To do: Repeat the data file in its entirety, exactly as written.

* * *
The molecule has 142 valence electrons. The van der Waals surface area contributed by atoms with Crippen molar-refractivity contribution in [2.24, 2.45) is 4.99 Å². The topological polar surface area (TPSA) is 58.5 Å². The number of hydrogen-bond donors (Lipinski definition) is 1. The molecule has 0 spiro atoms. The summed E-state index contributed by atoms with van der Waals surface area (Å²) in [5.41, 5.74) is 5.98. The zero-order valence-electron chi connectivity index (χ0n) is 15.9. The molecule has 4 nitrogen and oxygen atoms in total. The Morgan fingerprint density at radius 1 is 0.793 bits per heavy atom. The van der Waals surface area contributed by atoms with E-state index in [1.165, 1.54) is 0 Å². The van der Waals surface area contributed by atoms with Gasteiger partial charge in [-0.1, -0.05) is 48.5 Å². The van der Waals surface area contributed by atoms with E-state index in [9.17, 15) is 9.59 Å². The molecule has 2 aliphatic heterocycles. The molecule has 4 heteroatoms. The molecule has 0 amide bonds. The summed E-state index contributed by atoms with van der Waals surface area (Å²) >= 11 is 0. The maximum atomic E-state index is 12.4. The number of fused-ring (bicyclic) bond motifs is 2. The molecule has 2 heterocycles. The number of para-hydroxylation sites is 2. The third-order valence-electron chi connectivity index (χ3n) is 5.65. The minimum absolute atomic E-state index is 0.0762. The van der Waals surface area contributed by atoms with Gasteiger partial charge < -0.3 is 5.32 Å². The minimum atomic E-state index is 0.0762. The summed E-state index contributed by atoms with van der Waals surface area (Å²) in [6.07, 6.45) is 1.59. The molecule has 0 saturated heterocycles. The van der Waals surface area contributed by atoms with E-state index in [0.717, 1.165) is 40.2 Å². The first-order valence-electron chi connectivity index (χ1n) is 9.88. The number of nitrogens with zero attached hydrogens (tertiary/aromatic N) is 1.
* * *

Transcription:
The molecule has 142 valence electrons. The van der Waals surface area contributed by atoms with Crippen molar-refractivity contribution in [2.24, 2.45) is 4.99 Å². The topological polar surface area (TPSA) is 58.5 Å². The number of hydrogen-bond donors (Lipinski definition) is 1. The molecule has 0 spiro atoms. The summed E-state index contributed by atoms with van der Waals surface area (Å²) in [5.41, 5.74) is 5.98. The zero-order valence-electron chi connectivity index (χ0n) is 15.9. The molecule has 4 nitrogen and oxygen atoms in total. The Morgan fingerprint density at radius 1 is 0.793 bits per heavy atom. The van der Waals surface area contributed by atoms with E-state index in [1.165, 1.54) is 0 Å². The van der Waals surface area contributed by atoms with Gasteiger partial charge in [-0.1, -0.05) is 48.5 Å². The van der Waals surface area contributed by atoms with E-state index in [9.17, 15) is 9.59 Å². The molecule has 2 aliphatic heterocycles. The molecule has 4 heteroatoms. The molecule has 0 amide bonds. The summed E-state index contributed by atoms with van der Waals surface area (Å²) >= 11 is 0. The maximum atomic E-state index is 12.4. The number of fused-ring (bicyclic) bond motifs is 2. The molecule has 2 heterocycles. The number of para-hydroxylation sites is 2. The third-order valence-electron chi connectivity index (χ3n) is 5.65. The minimum absolute atomic E-state index is 0.0762. The van der Waals surface area contributed by atoms with Gasteiger partial charge < -0.3 is 5.32 Å². The minimum atomic E-state index is 0.0762. The summed E-state index contributed by atoms with van der Waals surface area (Å²) in [6.07, 6.45) is 1.59. The molecule has 0 saturated heterocycles. The van der Waals surface area contributed by atoms with E-state index in [0.717, 1.165) is 40.2 Å². The first-order valence-electron chi connectivity index (χ1n) is 9.88. The number of nitrogens with zero attached hydrogens (tertiary/aromatic N) is 1.